Bi-Amplifying Speakers using two B&K Sonata Ex 442

Active Crossovers from what I have read are the best approach to bi-amping because you don't share the amplifiers power between the speakers drivers. I believe I may have figured out a way to bi-amp using a passive approach but still gaining the benefits of the active crossover. By using two B&K Sonatas and a preamplifier that has two rca outs I will be able to give a full 200 watts to each of the drivers gaining the benefits of active bi-amping. The B&K Sonata incorporates two power transformers, one for each channel, at 200 watts each. By connecting both the preamplifier's right rca outputs to the inputs on one of the amplifiers I could then power it's hi/mid drivers with the amps right channel input and the woofer with the amplifiers left channel input. The fact that the preamplifier's right channels are going to this amp would mean all drivers are receiver right channel information each at the full 200 watts. The other speaker would be driven similarly by the other amplifier but using the left channels from the preamplifier. The end result would be a full 200 watts to all of the hi/mid drivers and the full 200 watts to the woofers. This would give all the benefits of an active crossover but handled through the speaker's crossover in a passive way, no need for the external active crossover. Does this make sense and will I be gaining the active crossovers benefits as I believe I will?
I vertically biamp too - pretty common, but does not accomplish (ie as you believe) what an active crossover does. It's true that both sections receive a full 200 w/c, but they are ALSO receiving the full bandwidth of your preamp (ie 20hz - 20khz). The active crossover will ONLY send bass frequencies to the woofer, and ONLY send mid/high frequencies to the mid/tweeter. Thus, each channel is only amplifying those respective frequencies. In my case it's not worth the expense of an active crossover, but if you're after a truly high end system you would have to do that.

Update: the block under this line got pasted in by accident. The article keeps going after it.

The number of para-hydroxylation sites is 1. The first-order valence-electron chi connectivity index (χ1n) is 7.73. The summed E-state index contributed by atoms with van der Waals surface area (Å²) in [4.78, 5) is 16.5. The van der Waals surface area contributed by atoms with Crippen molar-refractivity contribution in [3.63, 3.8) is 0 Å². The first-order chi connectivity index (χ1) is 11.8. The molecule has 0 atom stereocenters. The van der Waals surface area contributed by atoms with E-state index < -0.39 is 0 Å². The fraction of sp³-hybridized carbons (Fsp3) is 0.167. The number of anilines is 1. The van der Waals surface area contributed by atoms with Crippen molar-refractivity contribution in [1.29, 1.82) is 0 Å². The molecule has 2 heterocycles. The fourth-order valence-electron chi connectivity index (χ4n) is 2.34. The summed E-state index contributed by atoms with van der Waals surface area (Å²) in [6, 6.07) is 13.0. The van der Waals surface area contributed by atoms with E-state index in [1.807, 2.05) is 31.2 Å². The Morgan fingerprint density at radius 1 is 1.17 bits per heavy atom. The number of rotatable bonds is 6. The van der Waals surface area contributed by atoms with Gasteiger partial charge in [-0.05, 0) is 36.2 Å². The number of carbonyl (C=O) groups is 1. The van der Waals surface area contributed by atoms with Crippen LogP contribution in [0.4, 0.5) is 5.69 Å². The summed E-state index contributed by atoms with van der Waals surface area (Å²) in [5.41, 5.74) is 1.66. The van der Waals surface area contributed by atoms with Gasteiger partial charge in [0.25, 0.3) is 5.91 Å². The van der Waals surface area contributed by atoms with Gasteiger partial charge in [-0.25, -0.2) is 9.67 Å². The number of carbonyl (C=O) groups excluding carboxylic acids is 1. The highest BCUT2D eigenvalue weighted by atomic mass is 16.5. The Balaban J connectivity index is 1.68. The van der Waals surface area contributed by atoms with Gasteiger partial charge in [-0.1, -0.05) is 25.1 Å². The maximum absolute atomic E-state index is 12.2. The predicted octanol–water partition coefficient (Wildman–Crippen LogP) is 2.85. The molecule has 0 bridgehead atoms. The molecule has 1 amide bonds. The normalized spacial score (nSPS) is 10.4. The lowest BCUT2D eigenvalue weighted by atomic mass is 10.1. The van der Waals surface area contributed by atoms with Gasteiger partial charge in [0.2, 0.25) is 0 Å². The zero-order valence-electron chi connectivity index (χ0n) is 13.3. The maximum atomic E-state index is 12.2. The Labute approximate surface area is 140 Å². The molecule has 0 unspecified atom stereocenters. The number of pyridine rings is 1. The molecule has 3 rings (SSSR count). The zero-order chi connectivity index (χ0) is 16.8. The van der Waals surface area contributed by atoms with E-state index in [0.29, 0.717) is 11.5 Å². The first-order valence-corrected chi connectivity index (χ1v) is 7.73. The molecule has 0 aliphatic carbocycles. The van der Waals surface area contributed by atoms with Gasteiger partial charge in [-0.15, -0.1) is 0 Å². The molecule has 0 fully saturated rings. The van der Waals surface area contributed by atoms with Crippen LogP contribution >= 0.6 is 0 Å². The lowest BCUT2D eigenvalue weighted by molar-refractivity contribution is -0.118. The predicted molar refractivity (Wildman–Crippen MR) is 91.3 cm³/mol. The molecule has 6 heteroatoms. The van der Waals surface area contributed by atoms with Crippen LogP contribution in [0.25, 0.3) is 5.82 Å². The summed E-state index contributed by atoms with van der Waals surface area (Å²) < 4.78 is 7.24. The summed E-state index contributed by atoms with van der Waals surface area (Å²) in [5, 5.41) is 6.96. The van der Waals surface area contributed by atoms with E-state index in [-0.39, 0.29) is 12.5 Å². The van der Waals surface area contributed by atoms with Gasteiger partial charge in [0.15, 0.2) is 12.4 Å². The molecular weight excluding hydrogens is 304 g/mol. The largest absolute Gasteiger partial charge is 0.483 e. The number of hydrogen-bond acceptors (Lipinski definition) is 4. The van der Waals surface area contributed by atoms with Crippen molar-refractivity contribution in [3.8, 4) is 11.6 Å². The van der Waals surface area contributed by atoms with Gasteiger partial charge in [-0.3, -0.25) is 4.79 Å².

I have tried passive biamping both vertically and horizontally in multiple systems and multiple amps, and there's only one case where I noticed a difference (still using it today). It's very speaker (and probably other components) dependent. Also, many argue you're better off not biamping but instead investing your $ in one better amp (ie than your EX-442). There's likely some merit to the argument, but I have not found one "better amp" for 2x the cost of mine . . . so there's that.

In any event - you already have the amps - go crazy with biamping.
Thanks for the clarification. I have one of the amps and was considering purchasing another which is on the market for a reasonable price. Your suggestion of upgrading the amp, is also what I am wrestling with. I now understand vertical, horizontal and active bi-amping better. Lots to mull over. Based on the best way still being active I believe my best choice might be a better amplifier. Thanks all for the input.
I helped a friend set up a system that consisted of 4 factory matched B&K M200 amps connected to the 4 balanced outputs of a SFL 3 pre into the dual inputs of Dunlavy SC IV's. The difference between and 2 mono amps and 4 mono amps, even through the passive cross-over was a revelation. YMMV.